NASA: Humanoid robot slated to live on space station

Discovery set to deliver 300-pound Robonaut 2, jointly built by NASA and GM, this fall

Astronauts aboard the International Space Station are slated to get an interesting new roommate later this year.

A 300-pound humanoid robot, dubbed Robonaut 2 (R2), will be transported to the space station aboard the NASA space shuttle Discovery in September -- one of the final scheduled shuttle missions. Jointly developed by NASA and General Motors Corp., the robot will become a permanent resident on the orbiting station.

A NASA robot lifting a dumbbell
Robonaut 2, Courtesy General Motors and Wieck Media Services Inc.

"The use of R2 on the space station is just the beginning of a quickening pace between human and robotic exploration of space," said John Olson, director of NASA's Exploration Systems Integration Office, in a statement. "The partnership of humans and robots will be critical to opening up the solar system and will allow us to go farther and achieve more than we can probably even imagine today."

Robonaut 2 consists of a helmeted head, a torso, two arms and two hands, and wheels to transport itself. GM noted that the robot's hands are designed to use tools already aboard the station for use by the astronauts there.

The robot will first be confined to a limited space inside the station. However, GM said that it could later be adapted to work throughout the station, as well as outside it to assist astronauts during spacewalks.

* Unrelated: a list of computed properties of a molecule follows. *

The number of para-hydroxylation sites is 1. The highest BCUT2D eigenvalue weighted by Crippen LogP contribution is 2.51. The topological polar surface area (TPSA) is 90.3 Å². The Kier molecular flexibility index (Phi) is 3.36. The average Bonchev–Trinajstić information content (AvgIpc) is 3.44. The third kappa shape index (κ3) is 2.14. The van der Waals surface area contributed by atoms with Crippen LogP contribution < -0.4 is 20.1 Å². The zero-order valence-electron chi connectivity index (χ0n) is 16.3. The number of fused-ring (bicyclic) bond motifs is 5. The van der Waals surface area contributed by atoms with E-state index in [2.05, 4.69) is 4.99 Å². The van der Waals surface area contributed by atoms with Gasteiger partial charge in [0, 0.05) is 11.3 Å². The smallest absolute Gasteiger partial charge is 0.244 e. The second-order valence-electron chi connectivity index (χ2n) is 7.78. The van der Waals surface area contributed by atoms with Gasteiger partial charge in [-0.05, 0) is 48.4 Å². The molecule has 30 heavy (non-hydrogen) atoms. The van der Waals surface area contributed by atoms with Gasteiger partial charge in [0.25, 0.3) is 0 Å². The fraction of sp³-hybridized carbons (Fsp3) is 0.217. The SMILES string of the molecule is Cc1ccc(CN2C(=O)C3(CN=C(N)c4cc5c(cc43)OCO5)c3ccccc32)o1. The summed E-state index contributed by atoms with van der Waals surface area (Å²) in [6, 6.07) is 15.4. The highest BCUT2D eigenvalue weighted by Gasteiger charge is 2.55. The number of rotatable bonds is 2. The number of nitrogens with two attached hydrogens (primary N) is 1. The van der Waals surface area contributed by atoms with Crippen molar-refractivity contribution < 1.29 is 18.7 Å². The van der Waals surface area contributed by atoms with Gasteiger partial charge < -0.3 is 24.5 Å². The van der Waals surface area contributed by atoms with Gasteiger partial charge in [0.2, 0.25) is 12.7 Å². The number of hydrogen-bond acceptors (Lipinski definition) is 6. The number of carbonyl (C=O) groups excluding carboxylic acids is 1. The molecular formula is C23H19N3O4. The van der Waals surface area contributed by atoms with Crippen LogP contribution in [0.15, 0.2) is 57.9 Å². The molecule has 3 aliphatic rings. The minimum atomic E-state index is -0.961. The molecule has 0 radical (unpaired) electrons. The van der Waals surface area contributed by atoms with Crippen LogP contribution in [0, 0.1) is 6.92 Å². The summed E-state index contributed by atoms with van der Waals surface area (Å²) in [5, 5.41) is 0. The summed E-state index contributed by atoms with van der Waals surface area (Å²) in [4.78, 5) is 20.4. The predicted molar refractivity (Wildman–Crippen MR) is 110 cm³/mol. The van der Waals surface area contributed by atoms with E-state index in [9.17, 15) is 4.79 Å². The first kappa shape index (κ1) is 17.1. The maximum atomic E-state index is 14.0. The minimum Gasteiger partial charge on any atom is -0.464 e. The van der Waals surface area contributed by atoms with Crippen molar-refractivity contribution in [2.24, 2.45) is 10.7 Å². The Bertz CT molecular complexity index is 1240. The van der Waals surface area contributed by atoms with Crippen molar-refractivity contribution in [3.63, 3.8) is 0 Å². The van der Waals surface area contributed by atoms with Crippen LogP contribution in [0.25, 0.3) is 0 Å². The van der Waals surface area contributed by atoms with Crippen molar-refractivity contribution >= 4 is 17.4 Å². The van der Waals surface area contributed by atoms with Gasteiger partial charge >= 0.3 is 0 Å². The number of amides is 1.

The R2 device is just the latest robot to be used as part of NASA's space exploration projects.

A robotic arm on NASA's Phoenix Mars Lander craft has made significant discoveries on the surface of Mars, such as finding that there is water ice on Mars.

Each of NASA's space shuttles has a robotic arm and there is one onboard on the space station. The arms are used to lift massive objects out of the shuttle's cargo bay and transfer them to to the space station. The arms can even be used to transport NASA astronauts across the space station during spacewalks.

In an interview late in 2008, a NASA official told Computerworld that future of space exploration will depend on humans and robots working together as manned and unmanned missions head back to the moon, to Mars and beyond.

Robonaut 2 will be the first humanoid robot that will stay at the space station. NASA hopes the effort will provide better insight into how robots and humans can work hand-in-hand on future space missions.

Sharon Gaudin covers the Internet and Web 2.0, emerging technologies, and desktop and laptop chips for Computerworld. Follow Sharon on Twitter at @sgaudin, or subscribe to Sharon's RSS feed . Her e-mail address is

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